- The Platinum Card® from American Express (review)
- The Business Platinum Card® from American Express (review)
- Delta SkyMiles Reserve American Express Card (review)
- Delta SkyMiles® Reserve Business American Express Card (review)
- Amex Centurion Card
When it comes to accessing Amex Centurion Lounges, there are some terms to be aware of:
- You need a same day boarding pass to access Centurion Lounges, and in the case of Delta Reserve cardmembers, the boarding pass needs to be for travel on Delta
- You can access Centurion Lounges up to three hours before departure, unless you’re connecting, in which case you can access earlier
- You can’t access Centurion Lounges on arrival, or with a standby or non-revenue standby ticket
- If you’re guesting people into Centurion Lounges, you need to stay with them the entire time they’re in the lounge
Note that guesting policies differ based on the card you have and how much you spend on it, and you can read more about that here.
Amex Centurion Lounge JFK seating & layout
The Centurion Lounge JFK is roughly 15,000 square feet, making it the second largest in the network. The lounge is spread across two floors, though as hinted at above, I only got to visit one level during my stay, as the other level was closed.
The level through which you enter has a really odd layout. Clearly this space wasn’t initially designed to house a lounge, though I have to give Amex and the airport credit for making the most of this space. While the layout is strange, I actually think that’s an advantage in one way, as there are lots of different nooks where you can hang out. This isn’t just one big room.
When you first enter the lounge, there are two small sitting areas right by the entrance, along the main path. This is also where the entrance to the Equinox Body Lab is located.
This lounge has all the typical Centurion Lounge design touches, as Amex is incredibly consistent when it comes to lounge decor.
There’s also a family room near the entrance, so that families can have a bit of privacy.
Then down the hall are the bathrooms, as well as the elevator and stairs to the lower lounge level.
Past that is the main part of this level of the lounge, which is a rather narrow and long space with floor-to-ceiling windows. There are a variety of seating options in this area, from lounging chairs, to couches, to semi-private cubicles, to dining tables, to high-top communal tables.
When you turn right and go deeper into this space, you’ll find the bar and buffet.
Meanwhile if you turn left and then make another left, you’ll find a communal workstation, as well as some really cute phone booths.
There are also some printers, should you have something you need to print out.
This lounge has spectacular views of the apron and runway, so that’s a real treat as an avgeek.
Unfortunately that’s all of the lounge that I can review. I believe the lower level of the lounge is even nicer than the upper level, so hopefully I can check it out next time. Below is a virtual tour of the Centurion Lounge JFK, if you want to see what the lower level looks like.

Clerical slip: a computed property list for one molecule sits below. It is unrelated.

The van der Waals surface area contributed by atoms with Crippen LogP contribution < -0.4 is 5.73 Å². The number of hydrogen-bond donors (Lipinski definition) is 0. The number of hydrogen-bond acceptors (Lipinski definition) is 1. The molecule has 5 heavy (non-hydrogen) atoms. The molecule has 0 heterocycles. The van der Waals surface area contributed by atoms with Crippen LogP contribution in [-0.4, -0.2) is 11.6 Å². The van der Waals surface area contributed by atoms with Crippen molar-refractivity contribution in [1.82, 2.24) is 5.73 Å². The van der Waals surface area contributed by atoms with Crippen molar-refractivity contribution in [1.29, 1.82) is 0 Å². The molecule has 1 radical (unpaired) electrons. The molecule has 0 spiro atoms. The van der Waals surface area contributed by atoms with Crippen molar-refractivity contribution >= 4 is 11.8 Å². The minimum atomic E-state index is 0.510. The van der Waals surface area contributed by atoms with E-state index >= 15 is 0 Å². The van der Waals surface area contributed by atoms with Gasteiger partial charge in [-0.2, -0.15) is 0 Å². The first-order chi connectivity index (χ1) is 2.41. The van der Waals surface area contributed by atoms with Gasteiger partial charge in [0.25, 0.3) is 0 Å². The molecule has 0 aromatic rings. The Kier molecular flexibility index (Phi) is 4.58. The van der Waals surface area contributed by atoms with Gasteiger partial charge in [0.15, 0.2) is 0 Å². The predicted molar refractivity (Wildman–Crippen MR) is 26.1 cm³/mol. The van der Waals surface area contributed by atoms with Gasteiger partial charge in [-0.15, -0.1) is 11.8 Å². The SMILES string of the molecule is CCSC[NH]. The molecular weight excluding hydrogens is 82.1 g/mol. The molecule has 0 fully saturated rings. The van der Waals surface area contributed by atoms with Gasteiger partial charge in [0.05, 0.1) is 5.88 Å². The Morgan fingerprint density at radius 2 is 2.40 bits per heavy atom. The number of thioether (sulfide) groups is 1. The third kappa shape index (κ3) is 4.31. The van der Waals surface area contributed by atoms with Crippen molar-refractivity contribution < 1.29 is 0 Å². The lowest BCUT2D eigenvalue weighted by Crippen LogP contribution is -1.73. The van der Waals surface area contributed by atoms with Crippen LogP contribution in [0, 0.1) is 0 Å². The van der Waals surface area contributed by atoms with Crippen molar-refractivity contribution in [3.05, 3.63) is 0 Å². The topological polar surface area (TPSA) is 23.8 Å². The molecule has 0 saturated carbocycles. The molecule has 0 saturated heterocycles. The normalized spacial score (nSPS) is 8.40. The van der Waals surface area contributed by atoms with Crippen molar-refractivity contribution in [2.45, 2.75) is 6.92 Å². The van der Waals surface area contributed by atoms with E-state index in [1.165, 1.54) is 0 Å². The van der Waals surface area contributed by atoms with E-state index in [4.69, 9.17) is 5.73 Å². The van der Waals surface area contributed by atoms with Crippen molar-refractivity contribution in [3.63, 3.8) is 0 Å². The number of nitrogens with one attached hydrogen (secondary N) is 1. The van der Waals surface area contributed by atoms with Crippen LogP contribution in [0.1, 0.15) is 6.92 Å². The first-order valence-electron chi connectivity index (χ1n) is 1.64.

As you’d expect, lounge crowding was a serious issue, given the very limited capacity.
Amex Centurion Lounge JFK food & drinks
During my visit, continental breakfast was served from 5AM until 6:30AM, while a hot breakfast was served from 6:30AM until 11:30AM.
The continental breakfast included cereal, muffins, bagels, fresh fruit, yogurt, and muesli.
Then when the full breakfast was brought out, we saw the addition of croissants, biscuits, oatmeal, quiche, breakfast potatoes, scrambled eggs, french toast, and sausage.
For what it’s worth, below is the sample Centurion Lounge JFK menu from Amex’s website.
As far as drinks go, there were espresso machines, filtered coffee, orange juice, and water.
All other drinks are available at the bar. However, alcohol is only served later in the day. Below is the sample Centurion Lounge JFK drink list from Amex’s website.
Amex Centurion Lounge JFK bathrooms & showers
The Amex Centurion Lounge JFK has bathrooms not far from the entrance. The men’s room has three stalls and no urinals, and a large, shared sink with three faucets. Toiletries in the bathroom are from L’Occitane.
The Centurion Lounge JFK also has showers, but they weren’t open until 7AM, so I didn’t have the chance to check them out.
The Centurion Lounge JFK is a favorite of many, thanks to the unique amenities, great views, and spread out design. Unfortunately during my visit, I didn’t have the chance to enjoy the entire lounge. While the Centurion Lounge opens at 5AM, full breakfast starts at 6:30AM, showers are available at 7AM, and the lower level of the lounge opens at 9AM.
So if you do visit this lounge in the mornings, be prepared to have a watered down and very crowded experience. Hopefully I’ll have a better experience next time.
What do you make of the Amex Centurion Lounge JFK?